The Antwerp Hundreds

Portraits of a city's people, today

To mark the release of our Warriors edition, we've teamed up with This is Antwerp to bring you 100 Antwerp Warriors, a 100-strong selection of local movers and shakers setting the tone for the neighbourhood of tomorrow. From design and architecture to contemporary art and politics, these are the creatives shaping the narrative of the future.

Faisal

Faisal

DJ, producer

Can you describe what you do? Where you are based, the neighbourhood you live in, your daily routine, the people you work with, the scene you feel the closest to?

I’m based in the centre of Antwerp, where I have my little home studio set-up (I’m not gonna lie, it’s nothing more than two speakers and a midi keyboard). My weekends are all about the radio show I host on Studio Brussel and other DJ gigs all over the place. Weekdays are reserved for making music, remixing or editing music to fit my DJ sets. I work with people from all over and from different backgrounds, studio musicians, MCs, singers, jazzcats, beat heads – if you’re into making music, we’ll probably kick it. Although I must say I feel closest to the beatscene, the first one I started exploring, and keep finding myself gravitating and circling back to.

How do you perceive Antwerp? In your view, what kind of city is it? Its people, its cultural landscape, its vibe? How does it compare to other, similarly sized cities?

It’s a relatively small city full of creative people from different backgrounds, and it’s easy to run into people all over town. But there’s a fake-y plastic side to the city too. As if you’re walking through a Pinterest board that came to life. Some areas lack in personality or realness, but I guess every city has those neighbourhoods.

I suppose this concentration of creative and like-minded people around me keeps my fire burning.

What would you say is Antwerp’s main appeal for creatives? What gives the city its edge?

I feel like Antwerp is good at moving its cool spots around. Since I’ve been living here, I still haven’t found that one specific place to hang out every weekend. Lots of nice venues relocate or are merely temporary. I want to refrain from calling them pop-up spaces, but that’s basically what they are. Causing that, every time a new place opens, you hit a hard reset button. Some people won’t feel the vibe of the place, others will. Crowds don’t necessarily move around with the function.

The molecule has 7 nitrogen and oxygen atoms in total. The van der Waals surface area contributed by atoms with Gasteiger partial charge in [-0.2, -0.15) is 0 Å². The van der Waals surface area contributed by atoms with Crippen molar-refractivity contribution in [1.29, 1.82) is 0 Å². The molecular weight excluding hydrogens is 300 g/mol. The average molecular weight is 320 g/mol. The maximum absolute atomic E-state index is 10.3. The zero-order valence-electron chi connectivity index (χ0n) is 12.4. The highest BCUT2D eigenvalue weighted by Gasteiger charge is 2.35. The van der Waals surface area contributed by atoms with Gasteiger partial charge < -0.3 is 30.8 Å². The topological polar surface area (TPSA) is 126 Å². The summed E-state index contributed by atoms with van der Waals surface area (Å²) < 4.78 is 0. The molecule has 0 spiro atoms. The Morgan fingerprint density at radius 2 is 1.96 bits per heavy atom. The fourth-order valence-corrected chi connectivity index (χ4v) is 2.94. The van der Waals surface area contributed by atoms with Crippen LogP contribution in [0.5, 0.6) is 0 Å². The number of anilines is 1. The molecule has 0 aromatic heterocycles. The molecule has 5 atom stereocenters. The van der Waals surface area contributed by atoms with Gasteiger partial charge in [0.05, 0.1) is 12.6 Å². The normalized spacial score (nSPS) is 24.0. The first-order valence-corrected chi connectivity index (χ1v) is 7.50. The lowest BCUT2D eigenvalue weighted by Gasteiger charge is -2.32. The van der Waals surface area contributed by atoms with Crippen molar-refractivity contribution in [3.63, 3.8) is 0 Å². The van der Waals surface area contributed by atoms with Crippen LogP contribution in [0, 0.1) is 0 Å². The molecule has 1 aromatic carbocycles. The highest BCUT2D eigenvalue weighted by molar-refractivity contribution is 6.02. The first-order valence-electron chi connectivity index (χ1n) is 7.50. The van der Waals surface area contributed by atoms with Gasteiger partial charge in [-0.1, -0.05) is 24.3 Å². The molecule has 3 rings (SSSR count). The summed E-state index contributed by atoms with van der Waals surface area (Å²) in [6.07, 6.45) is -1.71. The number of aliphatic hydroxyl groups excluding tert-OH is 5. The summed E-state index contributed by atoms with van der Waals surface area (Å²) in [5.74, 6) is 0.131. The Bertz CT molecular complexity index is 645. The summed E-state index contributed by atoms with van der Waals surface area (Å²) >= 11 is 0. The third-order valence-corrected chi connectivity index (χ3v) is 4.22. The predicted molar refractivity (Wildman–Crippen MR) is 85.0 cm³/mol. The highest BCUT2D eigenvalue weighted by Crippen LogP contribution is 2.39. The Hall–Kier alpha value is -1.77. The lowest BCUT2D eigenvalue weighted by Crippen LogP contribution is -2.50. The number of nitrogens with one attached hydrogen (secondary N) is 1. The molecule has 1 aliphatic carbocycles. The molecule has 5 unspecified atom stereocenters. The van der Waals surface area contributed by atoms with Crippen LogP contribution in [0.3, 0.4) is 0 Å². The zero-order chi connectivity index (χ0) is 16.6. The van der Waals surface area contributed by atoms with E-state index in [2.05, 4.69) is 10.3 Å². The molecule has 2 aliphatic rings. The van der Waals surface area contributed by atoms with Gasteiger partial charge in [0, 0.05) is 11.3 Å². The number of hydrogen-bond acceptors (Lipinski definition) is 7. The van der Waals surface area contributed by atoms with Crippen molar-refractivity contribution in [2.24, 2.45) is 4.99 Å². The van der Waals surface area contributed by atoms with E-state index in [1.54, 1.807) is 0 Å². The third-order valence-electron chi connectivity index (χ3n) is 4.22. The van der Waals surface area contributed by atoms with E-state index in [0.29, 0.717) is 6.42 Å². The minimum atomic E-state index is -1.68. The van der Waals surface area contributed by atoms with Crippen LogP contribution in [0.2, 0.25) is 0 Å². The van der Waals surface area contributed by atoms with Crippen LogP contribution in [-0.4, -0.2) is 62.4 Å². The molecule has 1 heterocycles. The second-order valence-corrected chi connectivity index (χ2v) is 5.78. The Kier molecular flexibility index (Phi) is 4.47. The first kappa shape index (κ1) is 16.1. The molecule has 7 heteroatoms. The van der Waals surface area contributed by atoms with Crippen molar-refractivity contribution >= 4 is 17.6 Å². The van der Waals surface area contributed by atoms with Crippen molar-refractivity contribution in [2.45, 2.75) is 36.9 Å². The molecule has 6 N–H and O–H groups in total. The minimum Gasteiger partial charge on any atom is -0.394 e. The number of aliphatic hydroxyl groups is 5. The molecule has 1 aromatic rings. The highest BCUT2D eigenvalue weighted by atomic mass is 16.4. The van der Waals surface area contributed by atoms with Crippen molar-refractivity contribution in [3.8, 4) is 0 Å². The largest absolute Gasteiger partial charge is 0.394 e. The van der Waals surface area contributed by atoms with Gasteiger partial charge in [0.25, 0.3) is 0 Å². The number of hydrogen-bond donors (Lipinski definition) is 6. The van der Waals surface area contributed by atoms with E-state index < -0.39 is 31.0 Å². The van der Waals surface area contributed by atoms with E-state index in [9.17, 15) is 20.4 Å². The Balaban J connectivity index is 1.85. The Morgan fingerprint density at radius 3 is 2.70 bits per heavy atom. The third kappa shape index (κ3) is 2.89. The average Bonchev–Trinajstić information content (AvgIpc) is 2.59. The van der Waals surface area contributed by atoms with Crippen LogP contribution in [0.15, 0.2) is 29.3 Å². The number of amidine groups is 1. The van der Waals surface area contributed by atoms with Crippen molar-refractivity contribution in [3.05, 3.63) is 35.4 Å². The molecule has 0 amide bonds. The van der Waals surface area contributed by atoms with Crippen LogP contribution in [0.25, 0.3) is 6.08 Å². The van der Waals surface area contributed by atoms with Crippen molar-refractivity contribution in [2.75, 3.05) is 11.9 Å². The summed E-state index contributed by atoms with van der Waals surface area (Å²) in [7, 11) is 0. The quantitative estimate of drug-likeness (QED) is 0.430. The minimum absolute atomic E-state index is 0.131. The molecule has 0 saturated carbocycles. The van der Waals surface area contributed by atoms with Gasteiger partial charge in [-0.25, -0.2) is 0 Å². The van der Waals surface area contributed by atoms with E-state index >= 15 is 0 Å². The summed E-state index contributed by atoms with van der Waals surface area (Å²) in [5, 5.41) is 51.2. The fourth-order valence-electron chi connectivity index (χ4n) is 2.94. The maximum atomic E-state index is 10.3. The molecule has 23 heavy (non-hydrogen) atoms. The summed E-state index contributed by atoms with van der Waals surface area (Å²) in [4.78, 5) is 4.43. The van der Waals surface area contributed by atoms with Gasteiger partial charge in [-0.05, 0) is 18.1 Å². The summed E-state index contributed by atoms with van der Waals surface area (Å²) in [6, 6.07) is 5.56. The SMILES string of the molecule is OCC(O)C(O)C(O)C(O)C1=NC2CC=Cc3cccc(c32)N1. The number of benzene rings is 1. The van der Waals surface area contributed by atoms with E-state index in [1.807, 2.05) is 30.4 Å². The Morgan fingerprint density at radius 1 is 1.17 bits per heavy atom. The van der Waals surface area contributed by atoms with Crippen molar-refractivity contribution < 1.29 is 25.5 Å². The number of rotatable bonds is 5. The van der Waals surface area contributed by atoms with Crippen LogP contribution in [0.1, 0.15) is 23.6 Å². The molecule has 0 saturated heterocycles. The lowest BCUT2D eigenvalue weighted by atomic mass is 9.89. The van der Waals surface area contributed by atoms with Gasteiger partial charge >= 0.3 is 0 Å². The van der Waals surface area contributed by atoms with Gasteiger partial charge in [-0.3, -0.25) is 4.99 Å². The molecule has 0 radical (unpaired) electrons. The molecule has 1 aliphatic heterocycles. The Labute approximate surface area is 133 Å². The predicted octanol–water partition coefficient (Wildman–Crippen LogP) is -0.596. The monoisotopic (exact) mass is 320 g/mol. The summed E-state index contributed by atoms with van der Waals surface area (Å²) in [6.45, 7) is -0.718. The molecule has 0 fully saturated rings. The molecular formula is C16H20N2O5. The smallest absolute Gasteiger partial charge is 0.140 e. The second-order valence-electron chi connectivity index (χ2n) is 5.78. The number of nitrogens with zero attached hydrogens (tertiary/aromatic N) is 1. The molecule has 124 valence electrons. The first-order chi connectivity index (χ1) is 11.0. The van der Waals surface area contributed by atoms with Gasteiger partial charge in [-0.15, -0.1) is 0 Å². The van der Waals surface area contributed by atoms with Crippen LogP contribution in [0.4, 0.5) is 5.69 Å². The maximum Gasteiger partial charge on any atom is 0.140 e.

How would you say has Antwerp contributed to making you who you are today? What role has the city played in shaping your outlook and career?

I suppose this concentration of creative and like-minded people around me keeps my fire burning. I can’t say the city shaped my outlook on life but I definitely meet a lot of people that inspire me.

On a personal level, what would you like to see more of in the city?

A little more sense of community would be much welcomed, taking the example from our capital, Brussels, where you’ll see different cliques dancing under the same flag. Groups in Antwerp still prefer to ride their own wave and not bother each other too much, I feel.

To you, what is the best way to spend a weekend in Antwerp? If you had to take out-of-towners to one place that truly symbolises the city, what would it be?

I always take people to the – now closed – A-tower, an example of the many pop-up initiatives I mentioned earlier. But now that it’s closed I guess I have to find a new spot.

A local legend, neighborhood anecdote or urban myth you like?

Café d’Anvers, one of the clubs in the red light district of town, supposedly has many prostitutes amongst its visitors at a certain hour, after they get off their shift looking to score some late-night customers. I haven’t met anyone who could confirm the story, and neither can I, as I’ve never been to Café d’Anvers. Maybe the guy who told me this story was just fucking with me, for all he knows it was just a group of poorly dressed British tourists.

Interview Laurent James
Photography Miles Fischler